How a Financial Advisor Can Help with Tax Planning

Let’s face it. We hate spending money on things we think we can do ourselves. Maybe you feel that way about investing. Why should you pay a financial advisor when you could manage your money yourself?

There is a lot of secondhand information floating around about financial advisors. People tend to cringe at the fees, or they think they’ll be cutting a check at the first meeting. So, when it comes to investing, some people say, “I can handle it all on my own.” But let me ask you this: Do you fix your own air conditioner? Build your own computer? Fly your own plane? Yeah, me neither.

You use a professional because they have more education and experienceYou know they’ll do the job right. And that gives you peace of mind. The same applies with your finances. You need a pro in your corner. Here’s why.

WHAT IS A FINANCIAL ADVISOR, EXACTLY?

The term “financial advisor” isn’t an official title or name of a degree. It’s a generic name for people who provide a wide variety of financial services. And those services often have specific training or education attached to them. Here are just a few:

    • Certified Public Accountant (CPA) — These folks have to pass a rigorous exam to be certified. They can help you with taxes, business services (like mergers and acquisitions), consulting and accounting, of course.
    • Personal Finance Specialist (PFS) — These people are CPAs who have passed even more exams and have gained extensive education and experience. They can help you with broader financial planning, not just accounting.
    • Registered Investment Advisor (RIA) — These advisors specialize in managing the assets of people who have a high net worth. They also work on behalf of endowment funds, commercial banks, mutual funds, hedge funds, and insurance companies to help those businesses make more money.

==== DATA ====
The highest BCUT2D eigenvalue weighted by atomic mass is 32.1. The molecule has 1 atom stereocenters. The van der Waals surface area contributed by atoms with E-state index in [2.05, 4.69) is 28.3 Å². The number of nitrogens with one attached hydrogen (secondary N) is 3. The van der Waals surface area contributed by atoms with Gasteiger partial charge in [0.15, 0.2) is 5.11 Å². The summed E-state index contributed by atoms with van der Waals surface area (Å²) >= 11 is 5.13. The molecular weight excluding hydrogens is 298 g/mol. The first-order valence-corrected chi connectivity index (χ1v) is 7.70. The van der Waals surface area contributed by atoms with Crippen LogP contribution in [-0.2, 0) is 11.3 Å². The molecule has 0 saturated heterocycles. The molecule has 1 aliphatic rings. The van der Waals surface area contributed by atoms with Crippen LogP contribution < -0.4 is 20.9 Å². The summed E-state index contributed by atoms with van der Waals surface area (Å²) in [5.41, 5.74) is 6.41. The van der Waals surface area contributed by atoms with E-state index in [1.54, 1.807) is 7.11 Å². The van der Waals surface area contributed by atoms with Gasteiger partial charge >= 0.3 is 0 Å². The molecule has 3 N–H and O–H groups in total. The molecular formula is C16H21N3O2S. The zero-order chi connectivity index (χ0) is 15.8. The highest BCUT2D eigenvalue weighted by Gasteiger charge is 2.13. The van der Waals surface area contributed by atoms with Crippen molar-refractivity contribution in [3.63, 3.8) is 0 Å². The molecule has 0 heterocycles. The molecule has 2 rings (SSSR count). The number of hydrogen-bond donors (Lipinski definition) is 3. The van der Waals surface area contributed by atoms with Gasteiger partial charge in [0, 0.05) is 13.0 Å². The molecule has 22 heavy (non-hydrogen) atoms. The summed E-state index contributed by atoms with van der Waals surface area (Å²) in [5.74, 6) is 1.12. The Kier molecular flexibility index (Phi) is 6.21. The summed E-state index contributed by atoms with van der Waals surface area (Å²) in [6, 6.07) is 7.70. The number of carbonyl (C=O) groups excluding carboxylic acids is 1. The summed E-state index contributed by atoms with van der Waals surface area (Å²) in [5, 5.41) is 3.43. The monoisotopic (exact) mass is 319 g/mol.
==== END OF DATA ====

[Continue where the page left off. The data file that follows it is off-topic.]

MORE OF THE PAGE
• Certified Financial Planner (CFP) — These individuals also have to pass an exam to earn certification. Plus, they must have work experience and agree to a code of ethics. Their expertise includes taxes, estate planning, insurance and retirement planning.
    • Chartered Financial Analyst (CFA) — These folks must take three exams and have three years of experience in their field. They focus on stock analysis for banks, mutual funds, and other big institutions—not financial planning for individuals.

Now, financial advisors can have more than one license. For example, a Certified Public Accountant (CPA) can also be a Certified Financial Planner (CFP). I know, it gets confusing with all the abbreviations. But the gist is this: Work with someone who has training and experienceDon’t trust your uncle’s cousin or an old college “buddy” you kind of knew for help with your investments.

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